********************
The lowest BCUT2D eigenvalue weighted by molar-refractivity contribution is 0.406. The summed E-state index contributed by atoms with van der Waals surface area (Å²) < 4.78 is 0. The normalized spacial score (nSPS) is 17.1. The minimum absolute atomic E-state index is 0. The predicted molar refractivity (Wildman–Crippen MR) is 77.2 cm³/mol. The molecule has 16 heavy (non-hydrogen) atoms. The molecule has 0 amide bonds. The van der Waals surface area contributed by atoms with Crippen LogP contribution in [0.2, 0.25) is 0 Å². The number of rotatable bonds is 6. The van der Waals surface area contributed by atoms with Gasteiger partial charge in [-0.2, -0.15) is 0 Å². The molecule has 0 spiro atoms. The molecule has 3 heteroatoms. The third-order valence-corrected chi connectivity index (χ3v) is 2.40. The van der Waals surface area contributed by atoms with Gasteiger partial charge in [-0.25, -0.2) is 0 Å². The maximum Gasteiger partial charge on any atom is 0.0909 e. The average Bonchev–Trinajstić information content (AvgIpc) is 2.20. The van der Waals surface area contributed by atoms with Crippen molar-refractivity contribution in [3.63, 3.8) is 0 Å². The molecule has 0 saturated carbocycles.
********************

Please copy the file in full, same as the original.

The lowest BCUT2D eigenvalue weighted by molar-refractivity contribution is 0.406. The summed E-state index contributed by atoms with van der Waals surface area (Å²) < 4.78 is 0. The normalized spacial score (nSPS) is 17.1. The minimum absolute atomic E-state index is 0. The predicted molar refractivity (Wildman–Crippen MR) is 77.2 cm³/mol. The molecule has 16 heavy (non-hydrogen) atoms. The molecule has 0 amide bonds. The van der Waals surface area contributed by atoms with Crippen LogP contribution in [0.2, 0.25) is 0 Å². The number of rotatable bonds is 6. The van der Waals surface area contributed by atoms with Gasteiger partial charge in [-0.2, -0.15) is 0 Å². The molecule has 0 spiro atoms. The molecule has 3 heteroatoms. The third-order valence-corrected chi connectivity index (χ3v) is 2.40. The van der Waals surface area contributed by atoms with Gasteiger partial charge in [-0.25, -0.2) is 0 Å². The maximum Gasteiger partial charge on any atom is 0.0909 e. The average Bonchev–Trinajstić information content (AvgIpc) is 2.20. The van der Waals surface area contributed by atoms with Crippen molar-refractivity contribution in [3.63, 3.8) is 0 Å². The molecule has 0 saturated carbocycles.